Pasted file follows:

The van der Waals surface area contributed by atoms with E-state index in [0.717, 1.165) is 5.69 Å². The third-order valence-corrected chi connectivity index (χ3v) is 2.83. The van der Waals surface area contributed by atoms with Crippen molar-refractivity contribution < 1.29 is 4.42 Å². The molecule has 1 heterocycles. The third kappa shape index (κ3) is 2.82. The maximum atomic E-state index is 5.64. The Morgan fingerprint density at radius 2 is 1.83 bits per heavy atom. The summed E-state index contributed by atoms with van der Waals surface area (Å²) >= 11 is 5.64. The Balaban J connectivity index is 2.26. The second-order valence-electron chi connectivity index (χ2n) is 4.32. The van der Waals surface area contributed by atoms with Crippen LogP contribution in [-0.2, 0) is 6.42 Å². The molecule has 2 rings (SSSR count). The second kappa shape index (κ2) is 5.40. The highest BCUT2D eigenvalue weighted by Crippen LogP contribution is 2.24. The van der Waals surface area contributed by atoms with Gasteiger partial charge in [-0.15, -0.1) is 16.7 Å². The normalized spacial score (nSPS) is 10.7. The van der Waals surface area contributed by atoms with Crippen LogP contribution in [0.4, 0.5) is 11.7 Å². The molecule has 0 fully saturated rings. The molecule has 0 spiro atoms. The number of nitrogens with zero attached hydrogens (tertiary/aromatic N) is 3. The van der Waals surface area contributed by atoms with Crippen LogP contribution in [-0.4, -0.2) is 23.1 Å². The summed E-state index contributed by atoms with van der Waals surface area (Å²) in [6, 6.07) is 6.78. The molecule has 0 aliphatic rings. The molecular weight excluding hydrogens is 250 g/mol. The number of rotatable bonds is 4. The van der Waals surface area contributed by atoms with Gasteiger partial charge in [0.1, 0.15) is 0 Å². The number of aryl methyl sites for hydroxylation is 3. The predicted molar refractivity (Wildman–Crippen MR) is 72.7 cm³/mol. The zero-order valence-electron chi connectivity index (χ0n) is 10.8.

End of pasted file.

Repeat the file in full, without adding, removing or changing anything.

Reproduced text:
The van der Waals surface area contributed by atoms with E-state index in [0.717, 1.165) is 5.69 Å². The third-order valence-corrected chi connectivity index (χ3v) is 2.83. The van der Waals surface area contributed by atoms with Crippen molar-refractivity contribution < 1.29 is 4.42 Å². The molecule has 1 heterocycles. The third kappa shape index (κ3) is 2.82. The maximum atomic E-state index is 5.64. The Morgan fingerprint density at radius 2 is 1.83 bits per heavy atom. The summed E-state index contributed by atoms with van der Waals surface area (Å²) >= 11 is 5.64. The Balaban J connectivity index is 2.26. The second-order valence-electron chi connectivity index (χ2n) is 4.32. The van der Waals surface area contributed by atoms with Crippen LogP contribution in [-0.2, 0) is 6.42 Å². The molecule has 2 rings (SSSR count). The second kappa shape index (κ2) is 5.40. The highest BCUT2D eigenvalue weighted by Crippen LogP contribution is 2.24. The van der Waals surface area contributed by atoms with Gasteiger partial charge in [-0.15, -0.1) is 16.7 Å². The normalized spacial score (nSPS) is 10.7. The van der Waals surface area contributed by atoms with Crippen LogP contribution in [0.4, 0.5) is 11.7 Å². The molecule has 0 fully saturated rings. The molecule has 0 spiro atoms. The number of nitrogens with zero attached hydrogens (tertiary/aromatic N) is 3. The van der Waals surface area contributed by atoms with Crippen LogP contribution in [-0.4, -0.2) is 23.1 Å². The summed E-state index contributed by atoms with van der Waals surface area (Å²) in [6, 6.07) is 6.78. The molecule has 0 aliphatic rings. The molecular weight excluding hydrogens is 250 g/mol. The number of rotatable bonds is 4. The van der Waals surface area contributed by atoms with Gasteiger partial charge in [0.1, 0.15) is 0 Å². The number of aryl methyl sites for hydroxylation is 3. The predicted molar refractivity (Wildman–Crippen MR) is 72.7 cm³/mol. The zero-order valence-electron chi connectivity index (χ0n) is 10.8.